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Suicide Prevention Australia: Position Paper On Mental Illness and Suicide

This position paper address the link between mental illness and suicide. Mental illness is considered to be a correlated but not causative factor in suicide, so it becomes important when addressing suicide through program and policy implementation to be clear on the link between mental illness and suicidal behaviours.

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Initiatives that encourage a reduction in stigma and an increase in help-seeking, remain central to minimising the risk of suicide...
 
One of the most common myths perpetuated about suicide is that all people who take their own lives have a mental illness.  This paper sets out to provide an informed position on suicide and it makes the connection that mental illness is correlated with suicide but not necessarily a causative factor.

Suicide Prevention Australia's Guiding Principles on Mental Illness and Suicide are:
 
  • Mental illness is one of the most common and significant contributing factors to suicide in Australia.
  • Suicide prevention strategies aimed at addressing the relationship between mental illness and suicide must focus on appropriate promotion and prevention efforts and treatment options, as well as the settings in which it is possible to ‘reach’ individuals experiencing mental illness and/or suicidal ideation.
  • Improved mental health literacy, matched by the requisite accessibility and affordability of mental health services (‘in the right place, at the right time, using the right approach’), and collaborative initiatives that encourage a reduction in stigma and an increase in help-seeking, remain central to minimising the risk of suicide and self-harm among mentally ill individuals.


The Suicide Prevention Australia Position Paper advocates:

  • Transformation of the existing (mental) health care system away from delivery focused on episodic care in response to acute illness to a more comprehensive system of care focused on prevention and early intervention, and designed to meet the holistic and long-term needs of consumers. This should include consideration of the assignment of a case worker for people with complex needs.
  • Improved education, training and resourcing for primary care physicians, general practitioners and general practice teams to enhance the primacy of team-based, multidisciplinary (mental) health care and early interventions to mental illness and suicidal ideation.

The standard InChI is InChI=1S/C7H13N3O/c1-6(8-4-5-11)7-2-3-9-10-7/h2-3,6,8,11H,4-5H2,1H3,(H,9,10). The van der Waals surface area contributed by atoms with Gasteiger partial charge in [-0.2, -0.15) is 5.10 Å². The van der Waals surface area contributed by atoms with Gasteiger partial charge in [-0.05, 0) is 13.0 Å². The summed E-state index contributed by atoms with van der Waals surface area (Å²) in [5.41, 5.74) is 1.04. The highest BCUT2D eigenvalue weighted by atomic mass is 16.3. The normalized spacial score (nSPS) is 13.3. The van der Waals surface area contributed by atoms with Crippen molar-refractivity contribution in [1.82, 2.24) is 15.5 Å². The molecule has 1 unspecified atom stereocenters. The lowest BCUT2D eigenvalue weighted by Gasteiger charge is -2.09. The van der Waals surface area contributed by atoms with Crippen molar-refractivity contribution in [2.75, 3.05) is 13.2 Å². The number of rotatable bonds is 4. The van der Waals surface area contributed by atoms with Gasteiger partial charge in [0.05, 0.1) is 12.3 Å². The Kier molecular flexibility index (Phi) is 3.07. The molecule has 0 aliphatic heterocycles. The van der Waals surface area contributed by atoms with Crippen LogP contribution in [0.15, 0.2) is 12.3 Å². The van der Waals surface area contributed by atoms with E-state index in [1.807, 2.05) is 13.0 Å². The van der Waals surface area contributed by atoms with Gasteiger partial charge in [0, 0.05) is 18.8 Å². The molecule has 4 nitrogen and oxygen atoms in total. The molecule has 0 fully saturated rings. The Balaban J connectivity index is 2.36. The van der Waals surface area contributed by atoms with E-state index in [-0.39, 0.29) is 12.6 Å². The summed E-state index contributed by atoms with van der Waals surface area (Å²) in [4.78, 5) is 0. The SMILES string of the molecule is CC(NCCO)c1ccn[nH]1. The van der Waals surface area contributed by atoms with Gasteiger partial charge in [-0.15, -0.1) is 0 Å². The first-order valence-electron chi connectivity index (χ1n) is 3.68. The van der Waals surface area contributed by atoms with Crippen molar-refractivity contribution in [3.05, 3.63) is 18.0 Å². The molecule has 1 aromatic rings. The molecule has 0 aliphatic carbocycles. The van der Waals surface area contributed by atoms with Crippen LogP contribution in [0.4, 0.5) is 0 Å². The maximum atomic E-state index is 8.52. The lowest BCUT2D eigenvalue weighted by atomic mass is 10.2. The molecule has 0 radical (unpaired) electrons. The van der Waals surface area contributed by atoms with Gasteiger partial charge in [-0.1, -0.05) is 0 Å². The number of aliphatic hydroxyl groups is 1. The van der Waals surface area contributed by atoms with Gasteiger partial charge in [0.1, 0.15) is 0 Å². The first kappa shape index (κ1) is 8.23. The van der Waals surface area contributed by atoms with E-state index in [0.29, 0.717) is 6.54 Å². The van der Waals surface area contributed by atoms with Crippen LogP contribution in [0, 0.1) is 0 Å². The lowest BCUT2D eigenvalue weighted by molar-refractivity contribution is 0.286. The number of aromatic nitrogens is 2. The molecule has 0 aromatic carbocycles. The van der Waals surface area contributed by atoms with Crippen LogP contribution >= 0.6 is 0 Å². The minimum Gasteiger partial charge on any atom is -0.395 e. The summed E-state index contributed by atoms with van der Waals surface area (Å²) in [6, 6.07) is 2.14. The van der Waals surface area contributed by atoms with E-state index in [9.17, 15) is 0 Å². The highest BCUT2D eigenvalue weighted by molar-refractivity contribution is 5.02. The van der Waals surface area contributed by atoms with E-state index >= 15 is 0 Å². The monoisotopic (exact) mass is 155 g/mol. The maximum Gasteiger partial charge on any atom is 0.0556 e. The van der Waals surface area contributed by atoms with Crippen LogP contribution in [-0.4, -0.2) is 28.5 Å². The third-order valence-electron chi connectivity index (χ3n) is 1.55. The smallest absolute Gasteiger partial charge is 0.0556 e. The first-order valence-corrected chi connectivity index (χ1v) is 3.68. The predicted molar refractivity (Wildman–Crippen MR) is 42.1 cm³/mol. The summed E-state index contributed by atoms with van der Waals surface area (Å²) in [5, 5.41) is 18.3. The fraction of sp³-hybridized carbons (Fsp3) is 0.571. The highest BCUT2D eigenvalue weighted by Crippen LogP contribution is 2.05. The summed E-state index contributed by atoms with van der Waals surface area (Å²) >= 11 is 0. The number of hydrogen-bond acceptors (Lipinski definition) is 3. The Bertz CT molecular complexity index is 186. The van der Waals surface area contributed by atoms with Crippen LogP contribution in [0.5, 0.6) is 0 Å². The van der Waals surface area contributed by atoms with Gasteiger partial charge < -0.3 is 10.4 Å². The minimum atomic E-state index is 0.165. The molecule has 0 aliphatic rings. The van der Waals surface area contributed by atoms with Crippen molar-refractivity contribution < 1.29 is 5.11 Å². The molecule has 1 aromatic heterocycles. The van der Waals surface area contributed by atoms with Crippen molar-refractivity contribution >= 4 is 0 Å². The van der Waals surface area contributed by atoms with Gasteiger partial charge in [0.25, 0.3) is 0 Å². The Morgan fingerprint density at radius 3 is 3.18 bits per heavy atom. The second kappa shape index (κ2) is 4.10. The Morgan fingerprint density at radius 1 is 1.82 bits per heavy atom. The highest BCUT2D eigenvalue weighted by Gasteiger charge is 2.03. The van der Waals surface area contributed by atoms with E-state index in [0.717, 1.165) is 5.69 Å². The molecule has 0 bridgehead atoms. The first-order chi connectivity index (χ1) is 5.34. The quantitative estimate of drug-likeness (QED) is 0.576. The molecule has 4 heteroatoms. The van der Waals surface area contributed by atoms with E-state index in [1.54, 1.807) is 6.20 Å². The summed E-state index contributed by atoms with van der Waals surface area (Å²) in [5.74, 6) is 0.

• Investment in collaborative stepped care services across Australia to minimise the likelihood of hospitalisation for mental illness and to ensure all consumers discharged from acute care have access to appropriate and effective support.
  • Improved inter-agency communications and information-sharing among all systems of care for mentally ill individuals at heightened risk of suicide. 
  • Significantly greater efforts across the Australian community in response to childhood neglect, abuse, loss and trauma to reduce the likelihood of the development of psychological problems and suicide. This relates, in particular, to government policy in early childhood development, child protection and family support. 
  • Investment in national mental health awareness programs to address stigma, mental health literacy and mental health promotion.
  • The development of social networks and other mechanisms for social inclusion for people with mental illness.
  • This should include the systematic introduction of a national community visitors program to ensure immediate and continuing engagement with consumers following discharge from emergency departments for suicide attempts and inpatient psychiatric hospitalisation.
  • Support and collaboration between the mental health system and crisis hotlines or telephone outreach programs and follow-up to ensure individuals at risk of suicide, including those who have made a suicide attempt, can readily access quality crisis support services.
  • Greater education and information regarding care of mentally ill individuals at risk of suicide for caregivers, prior to the discharge of psychiatric clients/patients from hospital. 
  • Greater recognition of the responses and needs of bereaved families and carers, including those aggrieved by a perceived failure of (mental) health care. Improved support mechanisms for mental health services staff, clinicians, and general practitioners following patient suicide. 
  • Significantly increased investment in suicide and suicide prevention research and evaluation.

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